Horror 101: Introduction

by Kevin Lucia

“It’s a matter of roots. It may not do any good to know that your grandfather liked to sit on the stoop of his building with his sleeves rolled up and smoke a pipe after supper, but it may help to know that he emigrated from Poland in 1888, that he came to New York and helped to build the subway system. If it does nothing else, it may give you a new perspective on your own morning subway ride…”

– Stephen King, Danse Macabre

 

Two events led me to study the evolution of the horror genre. One was an illuminating night spent with genre legends Tom Monteleone, F. Paul Wilson and Stuart David Schiff, editor of the famed Whispers magazine. They spent the evening regaling their experiences in genre fiction while I listened, a rapt audience of one. I came away convinced my horror reading diet was too shallow, that I needed to explore earlier contemporary voices in horror. This led me to discover Ramsey Campbell, Charles Grant, Manly Wade Wellman, Fritz Lieber, Karl Edward Wagner and so many others. As a writer, I was never the same.

The second event occurred later that year, at the very first AnthoCon, a small but wonderfully intimate speculative convention held annually in Portsmouth, New Hampshire. Brian Keene’s Keynote address, “Roots,” exhorted young horror writers to examine the horror genre’s roots to better understand where it’s already been, so we could write stories within the horror tradition that were also uniquely our own. At the time, I was reading The Philosophy of Horror, by Noel Carrol, and Danse Macabre, by Stephen King. I was working on a paper for a graduate class, Film & Philosophy, charting the evolution of American horror cinema. I started blogging about my findings, and my thoughts about the evolution of horror as we know it.

Right around then, the late Larry Santorro approached me about running a monthly segment on his podcast, Tales to Terrify, charting the evolution of the horror genre. “Horror 101” was born. Of course, I realized right away charting the evolution of the horror genre through all its divergent iterations was a weighty task. To try and organize things as best as possible, I decided to follow four tracks in my initial study, understanding there’d be multiple crossovers between them: The House & the Gothic, The Ghost, The Beast & the Monster, and The Weird.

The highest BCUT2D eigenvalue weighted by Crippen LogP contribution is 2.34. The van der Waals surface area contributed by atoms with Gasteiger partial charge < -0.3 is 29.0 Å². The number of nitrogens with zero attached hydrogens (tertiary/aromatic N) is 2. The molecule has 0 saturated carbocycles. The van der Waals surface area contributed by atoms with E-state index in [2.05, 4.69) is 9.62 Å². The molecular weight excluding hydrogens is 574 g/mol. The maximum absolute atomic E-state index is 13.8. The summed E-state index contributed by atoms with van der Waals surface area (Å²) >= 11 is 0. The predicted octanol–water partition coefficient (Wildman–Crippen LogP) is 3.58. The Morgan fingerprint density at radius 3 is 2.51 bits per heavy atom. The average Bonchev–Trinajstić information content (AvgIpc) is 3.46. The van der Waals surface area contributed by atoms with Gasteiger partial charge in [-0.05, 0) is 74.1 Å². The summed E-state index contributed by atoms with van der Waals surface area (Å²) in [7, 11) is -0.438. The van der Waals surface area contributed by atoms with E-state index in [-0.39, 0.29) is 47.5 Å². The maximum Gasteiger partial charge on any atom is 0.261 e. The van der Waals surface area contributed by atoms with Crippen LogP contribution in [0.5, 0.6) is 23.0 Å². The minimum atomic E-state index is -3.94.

Unfortunately, I only got halfway through The House & the Gothic before increased writing demands and equipment issues (read: my laptop crashed) forced the podcast into hiatus. Sadly, not long after, Larry Santorro passed. Horror 101 was shelved indefinitely.

Recently, editor, colleague and friend Jacob Haddon approached me about writing a quarterly nonfiction column for Lamplight Magazine. Seeing this as an excellent opportunity to resurrect Horror 101 from the dead (which happens so often in the horror genre it deserves its own sub-genre), I pitched the return of Horror 101 to him, with my original four installments: The House & the Gothic, The Ghost, The Beast & the Monster, and The Weird. He liked the idea, so here we are.

One thing to keep in mind, however, especially former listeners of Horror 101: Because of length restrictions, I won’t be able to cover the strands of the horror genre nearly as meticulously as in the podcast. Because of this, I will need to paint with a slightly broader brush.

Defining the horror genre can be a slippery proposition. Probably the best definition comes from Douglas Winter, literary critic and Stephen King biographer, “horror is an emotion” and any tale invoking the emotion of “horror” in its readers is, therefore, a horror tale. This definition, however, opens our focus incredibly wide. If any story invoking a sense of “horror” could be considered a “horror story,” tales not necessarily considered as horror from a marketing standpoint could now be viewed as horror stories. Grimm’s Fairy Tales. Beowulf. Titus Andronicus, an early Shakespeare play. “A Rose for Emily,” by William Faulkner. “A Good Man is Hard to Find” by Flannery O’Connor. “Young Goodman Brown,” by Nathanial Hawthorne. The Kite Runner. “The Yellow Wallpaper,” by Charlotte Perkins Gilman.

Where do we begin?

For our purposes, I’ll begin by approaching four branches of the horror tale: The House, the Gothic & the Bad Place; The Ghost; The Beast & the Monster; and The Weird. These by no means encompass everything considered to be horror. It’s merely somewhere to start. We’re sure to stray off path, and should we survive with our sanity intact, there are other facets of the horror genre to consider: The Splatterpunk Movement, the Zombie Phenomenon, Quiet Horror; Religion, Myth, and Folklore in horror, and Post Modern Horror, only to name a few.

A note concerning source material: I’ve drawn much of my information for these columns from The Philosophy of Horror by Noel Carrol, Sacred Terror by Doug Cowan, Christian Horror by Mike Duran, Vortex by Robert Dunbar, and Danse Macabre, by Stephen King. I highly recommend all these tomes, though regrettably The Philosophy of Horror is expensive. For this article, I also drew from an online exploration of German theologian Rudolph Otto’s theories concerning “numinous dread.”

 

more at lamplightmagazine.com/horror101